Last year we looked at an interesting research project from scientists at Cornell University seeking to use wearable cameras to track facial expressions, and the technology has now taken on a more practical form. The team has developed a necklace-like device that uses infrared cameras to image full facial movements, which they believe could become a useful tool for tracking a wearer’s emotions across the course of a day.
The first iteration of the technology was dubbed C-Face, and was conceived as a way of “seeing” people’s facial expressions when they are wearing a mask. The system consisted of a pair of cameras fixed to the ends of set of headphones, positioning them beneath the subject’s ears.
By observing the contours of the cheeks peeking out beyond the mask, the system could deduce the position of 42 facial features and therefore determine the shape of the eyes, eyebrows, mouth, and ultimately, their facial expression. The C-Face system was able to reflect the wearer’s actual facial expression with an accuracy of 88 percent, and displayed one of eight corresponding emojis on a computer screen.
To bring this tech closer to real-world applications, the researchers have now fashioned it into a necklace-like device they call NeckFace. It works on the same principle, but uses an infrared camera system instead of the RGB cameras seen in the original, and captures images of the chin and neck from underneath. From this, the system can track the wearer’s facial movements and produce a 3D reconstruction of their expressions.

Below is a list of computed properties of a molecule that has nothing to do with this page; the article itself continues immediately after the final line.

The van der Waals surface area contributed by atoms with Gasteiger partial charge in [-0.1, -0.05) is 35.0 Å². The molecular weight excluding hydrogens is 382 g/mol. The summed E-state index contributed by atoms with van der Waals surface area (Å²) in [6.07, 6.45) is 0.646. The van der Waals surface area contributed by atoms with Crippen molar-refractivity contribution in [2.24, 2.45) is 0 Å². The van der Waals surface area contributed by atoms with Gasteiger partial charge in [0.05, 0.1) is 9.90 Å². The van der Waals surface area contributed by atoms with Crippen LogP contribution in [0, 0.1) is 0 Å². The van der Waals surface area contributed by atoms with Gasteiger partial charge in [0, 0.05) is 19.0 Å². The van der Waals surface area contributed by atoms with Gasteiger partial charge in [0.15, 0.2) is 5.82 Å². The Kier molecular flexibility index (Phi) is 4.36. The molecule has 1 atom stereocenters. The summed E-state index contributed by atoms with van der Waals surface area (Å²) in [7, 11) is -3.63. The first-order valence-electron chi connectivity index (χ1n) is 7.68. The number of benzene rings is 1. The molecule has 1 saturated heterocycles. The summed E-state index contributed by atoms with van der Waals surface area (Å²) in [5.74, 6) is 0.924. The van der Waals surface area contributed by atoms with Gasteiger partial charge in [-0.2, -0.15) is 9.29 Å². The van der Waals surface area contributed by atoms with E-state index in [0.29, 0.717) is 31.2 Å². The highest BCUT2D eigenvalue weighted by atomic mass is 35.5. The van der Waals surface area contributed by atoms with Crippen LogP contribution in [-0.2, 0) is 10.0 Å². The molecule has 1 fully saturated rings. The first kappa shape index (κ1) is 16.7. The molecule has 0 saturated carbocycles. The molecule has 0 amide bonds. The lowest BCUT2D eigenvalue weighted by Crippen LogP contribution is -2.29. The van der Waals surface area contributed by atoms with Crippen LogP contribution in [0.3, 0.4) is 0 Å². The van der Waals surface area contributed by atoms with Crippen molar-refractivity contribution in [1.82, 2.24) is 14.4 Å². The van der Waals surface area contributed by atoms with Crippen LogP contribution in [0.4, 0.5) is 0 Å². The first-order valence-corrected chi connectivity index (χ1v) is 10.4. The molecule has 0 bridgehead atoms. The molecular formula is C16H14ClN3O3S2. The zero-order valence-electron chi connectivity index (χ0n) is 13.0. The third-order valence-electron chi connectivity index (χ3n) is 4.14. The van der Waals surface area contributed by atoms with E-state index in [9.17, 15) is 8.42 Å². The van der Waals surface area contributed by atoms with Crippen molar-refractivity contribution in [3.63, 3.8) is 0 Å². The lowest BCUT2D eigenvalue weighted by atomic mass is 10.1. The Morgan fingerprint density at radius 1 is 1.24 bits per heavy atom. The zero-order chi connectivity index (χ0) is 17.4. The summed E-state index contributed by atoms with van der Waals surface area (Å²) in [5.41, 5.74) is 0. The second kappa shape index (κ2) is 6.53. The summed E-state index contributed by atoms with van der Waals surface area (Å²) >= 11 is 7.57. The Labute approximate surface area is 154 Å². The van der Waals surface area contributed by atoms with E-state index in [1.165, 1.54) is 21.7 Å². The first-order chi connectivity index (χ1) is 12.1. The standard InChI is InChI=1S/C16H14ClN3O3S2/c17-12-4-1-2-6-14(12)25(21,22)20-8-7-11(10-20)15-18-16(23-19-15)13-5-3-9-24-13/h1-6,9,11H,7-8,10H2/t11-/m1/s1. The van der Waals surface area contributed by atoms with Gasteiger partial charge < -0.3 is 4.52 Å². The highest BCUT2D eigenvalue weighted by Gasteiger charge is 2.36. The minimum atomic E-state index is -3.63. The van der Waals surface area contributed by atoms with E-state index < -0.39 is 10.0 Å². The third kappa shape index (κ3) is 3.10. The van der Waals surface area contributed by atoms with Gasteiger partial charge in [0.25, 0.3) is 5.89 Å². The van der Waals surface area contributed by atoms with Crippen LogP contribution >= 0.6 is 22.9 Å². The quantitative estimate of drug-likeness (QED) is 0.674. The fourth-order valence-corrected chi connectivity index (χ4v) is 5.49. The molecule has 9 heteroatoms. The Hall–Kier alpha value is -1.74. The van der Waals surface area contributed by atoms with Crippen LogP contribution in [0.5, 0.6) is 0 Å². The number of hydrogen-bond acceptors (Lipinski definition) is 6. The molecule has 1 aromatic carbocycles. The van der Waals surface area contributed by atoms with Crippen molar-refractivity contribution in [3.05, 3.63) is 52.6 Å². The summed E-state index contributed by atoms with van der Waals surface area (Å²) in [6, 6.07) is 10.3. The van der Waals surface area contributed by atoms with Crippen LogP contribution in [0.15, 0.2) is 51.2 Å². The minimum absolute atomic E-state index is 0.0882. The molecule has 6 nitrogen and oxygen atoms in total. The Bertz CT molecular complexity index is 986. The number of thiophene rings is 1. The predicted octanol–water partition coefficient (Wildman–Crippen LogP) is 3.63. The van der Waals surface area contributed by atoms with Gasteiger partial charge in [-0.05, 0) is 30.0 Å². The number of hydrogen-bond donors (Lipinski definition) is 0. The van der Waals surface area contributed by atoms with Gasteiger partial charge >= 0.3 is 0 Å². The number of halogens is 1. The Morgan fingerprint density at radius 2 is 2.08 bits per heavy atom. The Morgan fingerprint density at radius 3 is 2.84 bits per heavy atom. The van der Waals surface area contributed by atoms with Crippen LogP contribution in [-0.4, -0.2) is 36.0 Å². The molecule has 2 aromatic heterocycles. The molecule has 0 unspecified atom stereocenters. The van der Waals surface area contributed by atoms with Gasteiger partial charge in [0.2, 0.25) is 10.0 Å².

This was demonstrated through a study involving 13 participants, who were made to perform different facial expressions while sitting and while walking around. This involved the subjects rotating their heads and even removing and remounting the device, amounting to the expression of 52 different facial shapes in all.
The performance of the NeckFace system was then compared to the TrueDepth 3D camera found on the iPhoneX, and was found to be nearly as accurate. The team also tested out a neckband device like that used in the original C-Face system, which proved more accurate likely due to the greater spacing between the cameras, compared to the singular, pendant-like device worn on the upper chest.
While they continue to optimize the technology, the scientists imagine a variety of uses for it. These could include virtual reality, video conferencing where a typical front-facing camera isn’t possible, or in mental health, where it could monitor facial expressions and in turn fluctuating emotions throughout the day.
“Can we actually see how your emotion varies throughout a day?” says team leader Cheng Zhang. “With this technology, we could have a database on how you’re doing physically and mentally throughout the day, and that means you could track your own behaviors. And also, a doctor could use the information to support a decision.”
The video below offers a demonstration of the NeckFace technology, while the research was published in the journal Proceedings of the ACM on Interactive, Mobile, Wearable and Ubiquitous Technologies.
NeckFace IMWUT/UbiComp ’21
Source: Cornell University
Source of Article